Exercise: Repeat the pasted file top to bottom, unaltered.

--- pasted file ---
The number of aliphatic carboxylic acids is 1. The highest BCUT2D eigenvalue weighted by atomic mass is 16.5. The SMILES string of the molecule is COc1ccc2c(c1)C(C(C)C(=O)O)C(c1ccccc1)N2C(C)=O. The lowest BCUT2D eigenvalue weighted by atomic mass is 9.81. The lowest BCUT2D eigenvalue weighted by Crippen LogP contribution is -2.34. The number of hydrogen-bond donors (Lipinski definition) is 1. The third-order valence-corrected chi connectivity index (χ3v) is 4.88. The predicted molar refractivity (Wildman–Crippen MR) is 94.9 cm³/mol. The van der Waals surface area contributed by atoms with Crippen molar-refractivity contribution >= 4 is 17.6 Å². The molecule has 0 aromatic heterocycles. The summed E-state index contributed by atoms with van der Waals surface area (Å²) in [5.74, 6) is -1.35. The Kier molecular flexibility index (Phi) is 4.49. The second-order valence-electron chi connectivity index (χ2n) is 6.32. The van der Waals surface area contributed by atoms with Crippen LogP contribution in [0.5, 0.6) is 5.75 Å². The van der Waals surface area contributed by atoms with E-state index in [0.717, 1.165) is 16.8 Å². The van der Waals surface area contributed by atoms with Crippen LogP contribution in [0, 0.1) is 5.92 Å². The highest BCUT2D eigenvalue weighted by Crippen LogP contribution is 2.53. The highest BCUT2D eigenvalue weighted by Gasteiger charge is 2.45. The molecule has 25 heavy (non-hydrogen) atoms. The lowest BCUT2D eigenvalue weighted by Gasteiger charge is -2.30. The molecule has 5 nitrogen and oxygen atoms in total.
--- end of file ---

The number of aliphatic carboxylic acids is 1. The highest BCUT2D eigenvalue weighted by atomic mass is 16.5. The SMILES string of the molecule is COc1ccc2c(c1)C(C(C)C(=O)O)C(c1ccccc1)N2C(C)=O. The lowest BCUT2D eigenvalue weighted by atomic mass is 9.81. The lowest BCUT2D eigenvalue weighted by Crippen LogP contribution is -2.34. The number of hydrogen-bond donors (Lipinski definition) is 1. The third-order valence-corrected chi connectivity index (χ3v) is 4.88. The predicted molar refractivity (Wildman–Crippen MR) is 94.9 cm³/mol. The van der Waals surface area contributed by atoms with Crippen molar-refractivity contribution >= 4 is 17.6 Å². The molecule has 0 aromatic heterocycles. The summed E-state index contributed by atoms with van der Waals surface area (Å²) in [5.74, 6) is -1.35. The Kier molecular flexibility index (Phi) is 4.49. The second-order valence-electron chi connectivity index (χ2n) is 6.32. The van der Waals surface area contributed by atoms with Crippen LogP contribution in [0.5, 0.6) is 5.75 Å². The van der Waals surface area contributed by atoms with E-state index in [0.717, 1.165) is 16.8 Å². The van der Waals surface area contributed by atoms with Crippen LogP contribution in [0, 0.1) is 5.92 Å². The highest BCUT2D eigenvalue weighted by Crippen LogP contribution is 2.53. The highest BCUT2D eigenvalue weighted by Gasteiger charge is 2.45. The molecule has 25 heavy (non-hydrogen) atoms. The lowest BCUT2D eigenvalue weighted by Gasteiger charge is -2.30. The molecule has 5 nitrogen and oxygen atoms in total.